Understanding Your Rights against Debt Collectors
When you are in debt and faced with seemingly endless calls from aggressive debt collectors, you are in a very vulnerable place and can be taken advantage of by unscrupulous collectors. There are specific legal restrictions on the ways that your debt can and cannot be collected, and ways in which you as a consumer are protected in your rights against abusive debt collectors. Here’s a look at the laws included in the Fair Debt Collection Practices Act, in place since 1977 to protect consumers like you.
There are many provisions in this act, the cornerstones of which are as follows:
- You have the right to sue a debt collector for violating the law.
- You are legally protected against harassment by debt collectors, and harassment can cover actions such as excessive phone calls, threats of violence or arrest, and abusive language.
- Calls and other contact with consumers are banned at inconvenient times, including before 8 in the morning and 9 at night.
- Debt collectors are prohibited to disclose your financial situation or debt obligations to those who do not have proper authorization to that knowledge.
- You have the right to receive proof that you do owe the money the collector is claiming.
Your Mini-Miranda: During the first contact between a consumer and a debt collector, whether by phone or in writing, you must be informed of your rights to dispute the debt, which include the amount of debt, the creditor who is claiming the debt against you, the 30 day limitations to dispute the debt, and the above right of the consumer to dispute the debt charges.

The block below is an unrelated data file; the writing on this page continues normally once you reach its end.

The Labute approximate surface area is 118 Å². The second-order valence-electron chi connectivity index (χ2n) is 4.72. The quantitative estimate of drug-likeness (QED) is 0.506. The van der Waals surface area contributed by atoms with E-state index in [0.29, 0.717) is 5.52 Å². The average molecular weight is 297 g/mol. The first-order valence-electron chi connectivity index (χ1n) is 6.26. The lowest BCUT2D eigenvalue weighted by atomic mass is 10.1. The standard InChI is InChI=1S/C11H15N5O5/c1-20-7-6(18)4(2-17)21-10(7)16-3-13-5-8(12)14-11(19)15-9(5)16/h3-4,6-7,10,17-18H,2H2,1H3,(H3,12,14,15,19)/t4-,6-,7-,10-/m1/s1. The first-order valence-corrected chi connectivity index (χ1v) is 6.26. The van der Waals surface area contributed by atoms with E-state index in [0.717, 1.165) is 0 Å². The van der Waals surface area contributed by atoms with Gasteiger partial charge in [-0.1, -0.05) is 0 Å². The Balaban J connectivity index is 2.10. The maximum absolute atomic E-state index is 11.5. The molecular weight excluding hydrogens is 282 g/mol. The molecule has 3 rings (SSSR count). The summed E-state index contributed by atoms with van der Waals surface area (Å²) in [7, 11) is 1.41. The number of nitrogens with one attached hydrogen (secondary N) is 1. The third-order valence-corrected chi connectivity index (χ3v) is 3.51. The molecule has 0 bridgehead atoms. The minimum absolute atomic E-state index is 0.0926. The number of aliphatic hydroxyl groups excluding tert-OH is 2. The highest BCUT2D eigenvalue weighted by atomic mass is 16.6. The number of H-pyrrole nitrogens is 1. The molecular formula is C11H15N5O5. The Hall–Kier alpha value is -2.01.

Penalties: If a debt collector does not treat you fairly under the Fair Debt Collection Practices Act, you are eligible to file a civil suit against them. There is a one year window to take this action, and you can receive up to $1,000 for individual damages, though consumer advocates complain that this cap is too low. For a class action lawsuit, a group suit is eligible for either $500,000 or 1% of the debt collector’s net worth. The lower number there will be recognized.
Your Biggest Asset: Throughout the process of debt collection, it is important for you to keep accurate and up to date records of your interactions with the debt collectors. This can help to document exactly when the experience turned sour, and will be a solid support to you in court. Send your letters to them via US certified mail, getting a return receipt and keep all copies of your written correspondence in a safe place. Log these interactions fully, especially if you have multiple areas of debt and are being contacted by more than one debt collector.
For more information about our services at CMCS Premium Recovery Services and how we can provide you with the best professional assistance, give us a call today. We can be reached by phone at 800-223-6259, and look forward to working with you soon.